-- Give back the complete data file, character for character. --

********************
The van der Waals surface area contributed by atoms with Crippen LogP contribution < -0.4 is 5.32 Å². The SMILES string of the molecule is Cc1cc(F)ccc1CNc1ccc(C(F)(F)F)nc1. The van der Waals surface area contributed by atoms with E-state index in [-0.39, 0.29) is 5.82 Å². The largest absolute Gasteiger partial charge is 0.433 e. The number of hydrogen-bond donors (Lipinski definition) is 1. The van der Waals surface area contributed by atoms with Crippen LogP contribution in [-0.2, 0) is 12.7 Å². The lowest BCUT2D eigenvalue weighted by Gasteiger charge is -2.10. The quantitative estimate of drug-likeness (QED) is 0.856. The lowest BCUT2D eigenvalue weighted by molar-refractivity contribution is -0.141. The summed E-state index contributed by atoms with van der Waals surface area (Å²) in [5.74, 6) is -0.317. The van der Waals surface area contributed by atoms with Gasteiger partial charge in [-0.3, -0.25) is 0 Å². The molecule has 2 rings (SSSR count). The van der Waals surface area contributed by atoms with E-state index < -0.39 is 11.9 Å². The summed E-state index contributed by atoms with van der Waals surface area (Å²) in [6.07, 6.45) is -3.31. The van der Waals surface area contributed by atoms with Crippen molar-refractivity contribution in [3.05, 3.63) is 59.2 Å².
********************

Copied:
The van der Waals surface area contributed by atoms with Crippen LogP contribution < -0.4 is 5.32 Å². The SMILES string of the molecule is Cc1cc(F)ccc1CNc1ccc(C(F)(F)F)nc1. The van der Waals surface area contributed by atoms with E-state index in [-0.39, 0.29) is 5.82 Å². The largest absolute Gasteiger partial charge is 0.433 e. The number of hydrogen-bond donors (Lipinski definition) is 1. The van der Waals surface area contributed by atoms with Crippen LogP contribution in [-0.2, 0) is 12.7 Å². The lowest BCUT2D eigenvalue weighted by Gasteiger charge is -2.10. The quantitative estimate of drug-likeness (QED) is 0.856. The lowest BCUT2D eigenvalue weighted by molar-refractivity contribution is -0.141. The summed E-state index contributed by atoms with van der Waals surface area (Å²) in [5.74, 6) is -0.317. The van der Waals surface area contributed by atoms with Gasteiger partial charge in [-0.3, -0.25) is 0 Å². The molecule has 2 rings (SSSR count). The van der Waals surface area contributed by atoms with E-state index < -0.39 is 11.9 Å². The summed E-state index contributed by atoms with van der Waals surface area (Å²) in [6.07, 6.45) is -3.31. The van der Waals surface area contributed by atoms with Crippen molar-refractivity contribution in [3.05, 3.63) is 59.2 Å².